Alan MacDonald, an Ottawa-based CFP with Richardson GMP and author of The Copperjar System, knows firsthand just how difficult it is to adhere to a plan. Nearly all of his clients fall off the financial wagon in the months after developing a budget, he says. MacDonald is guilty of doing this too, noting that he tends to veer off course himself every 18 months or so.
“It happens all the time,” he says. “The expectation has to be that this won’t go swimmingly and that you’ll slip up.”
Typically, plans go awry when a big life event occurs, like the birth of a baby, a job loss or a death in the family. But smaller things could also get in the way, such as increasing education costs and a higher mortgage rate.
MacDonald finds that when something does affect the family budget both people tend to avoid redoing a plan for months. “I don’t do it immediately,” he says about revisiting his own budget. “Whatever’s knocked you off course has created enough dissonance that you typically avoid it until you say ‘enough.’ ”
That wake up call can happen a few ways. For some it’s when the lines of credit or credit card debts start accumulating. For others like MacDonald, who has no debt, the jolt comes when he can’t meet his savings goals. “I’ll notice that there’s less money,” he says.
The first slip up is always the hardest to deal with and it often takes a while to get back on track, says MacDonald. But the longer someone has a plan, and the more times they refocus, the easier it is keep up.
Although everyone makes mistakes, there are ways to reduce the chance of bungling your plan.
Michael Berton, a Vancouver-based CFP, says people need to derive some satisfaction out of a plan. He suggests creating short- and long-term goals and then setting deadlines. If someone wants to pay off their car, he’ll suggest they pick a date to do it by.
“You have to feel like the plan is working,” he says. “People need realistic goals that they can meet. If they feel encouraged and see the progress, they’ll go forward with the other steps.”
He also recommends consolidating investment accounts. In one extreme example he worked with a client who had 10 RRSPs. “How can you figure out what you’re doing?” he asks. Not only will it be easier to keep track of your money if it’s all in one place, but it’s possible to get a fee break if all your funds are in one account.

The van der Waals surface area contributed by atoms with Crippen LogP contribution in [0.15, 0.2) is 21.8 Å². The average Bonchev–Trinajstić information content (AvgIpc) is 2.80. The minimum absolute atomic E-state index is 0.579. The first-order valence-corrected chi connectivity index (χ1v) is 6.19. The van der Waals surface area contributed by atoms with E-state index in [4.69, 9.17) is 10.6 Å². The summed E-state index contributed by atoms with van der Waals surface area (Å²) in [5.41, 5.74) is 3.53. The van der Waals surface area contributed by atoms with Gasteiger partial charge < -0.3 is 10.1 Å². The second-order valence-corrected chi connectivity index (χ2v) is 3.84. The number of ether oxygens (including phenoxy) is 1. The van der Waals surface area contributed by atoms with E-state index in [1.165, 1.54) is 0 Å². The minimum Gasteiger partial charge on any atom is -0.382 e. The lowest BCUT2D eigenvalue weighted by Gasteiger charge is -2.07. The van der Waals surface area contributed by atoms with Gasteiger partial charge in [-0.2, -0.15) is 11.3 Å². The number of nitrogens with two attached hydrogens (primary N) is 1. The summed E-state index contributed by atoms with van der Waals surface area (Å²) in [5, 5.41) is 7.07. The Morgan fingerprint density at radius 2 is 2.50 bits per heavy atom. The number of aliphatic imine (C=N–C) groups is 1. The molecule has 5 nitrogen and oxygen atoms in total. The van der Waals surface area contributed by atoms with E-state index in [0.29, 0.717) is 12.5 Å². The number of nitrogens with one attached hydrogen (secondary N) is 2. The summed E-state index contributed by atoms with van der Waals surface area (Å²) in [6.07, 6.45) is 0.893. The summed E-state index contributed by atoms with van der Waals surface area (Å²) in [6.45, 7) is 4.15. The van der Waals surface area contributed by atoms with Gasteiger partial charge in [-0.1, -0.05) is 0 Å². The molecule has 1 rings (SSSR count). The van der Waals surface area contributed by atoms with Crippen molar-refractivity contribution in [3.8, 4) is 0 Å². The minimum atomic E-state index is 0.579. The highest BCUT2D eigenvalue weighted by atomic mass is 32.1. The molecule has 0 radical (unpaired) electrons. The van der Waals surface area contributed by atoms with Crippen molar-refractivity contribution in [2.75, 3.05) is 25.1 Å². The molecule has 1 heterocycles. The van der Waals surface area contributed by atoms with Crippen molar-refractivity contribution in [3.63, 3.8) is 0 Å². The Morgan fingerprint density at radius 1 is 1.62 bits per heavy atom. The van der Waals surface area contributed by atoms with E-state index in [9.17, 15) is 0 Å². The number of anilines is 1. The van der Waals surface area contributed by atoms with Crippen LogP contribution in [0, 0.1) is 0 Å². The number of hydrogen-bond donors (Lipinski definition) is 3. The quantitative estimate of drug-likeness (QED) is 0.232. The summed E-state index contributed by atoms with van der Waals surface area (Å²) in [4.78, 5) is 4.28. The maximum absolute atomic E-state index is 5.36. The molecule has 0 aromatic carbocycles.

While a financial plan often requires slashing expenses, MacDonald says it’s important to keep the things you love to do most, otherwise it’ll be impossible to stick to it. If a summer vacation is important, then take it, but look for ways to spend less on the trip.
It’s also a good idea to use cash on discretionary spending. A financial plan will reveal how much extra money you have to spend on things like shopping and entertainment. Instead of putting those expenses on a credit card, where you can’t be sure how much you’re spending, use dollar bills. If you have $1,000 to spend a month, take out $250 a week. When that money’s runs out, the spending will have to stop.
“There’s nothing simpler than looking at a stack of bills getting smaller through the week,” says MacDonald, who adds that he was able to cut out about $2,000 of spending every month just by going to cash.
There’s one more thing people need to do to: review, review and review some more. Berton tries to meet with clients at least three times a year—annually for a big review where he discusses long-term goals and two other times to make sure nothing about the plan has changed.
He also says that people also need to be proactively looking at their plan on their own every couple of months and review their net worth statement at least once year. If an individual’s net worth isn’t getting bigger then something’s wrong. Reviewing is also a must when things go askew. Hopefully it’ll be easy to get back on track, but, Berton says, sometimes the entire planning process needs to start from scratch.
As frustrating as losing track may be, MacDonald says not to worry. Just get back on the wagon. “It happens,” he says. “Life gets busy. Just recognize that it’s going to happen and then fix it when it does.”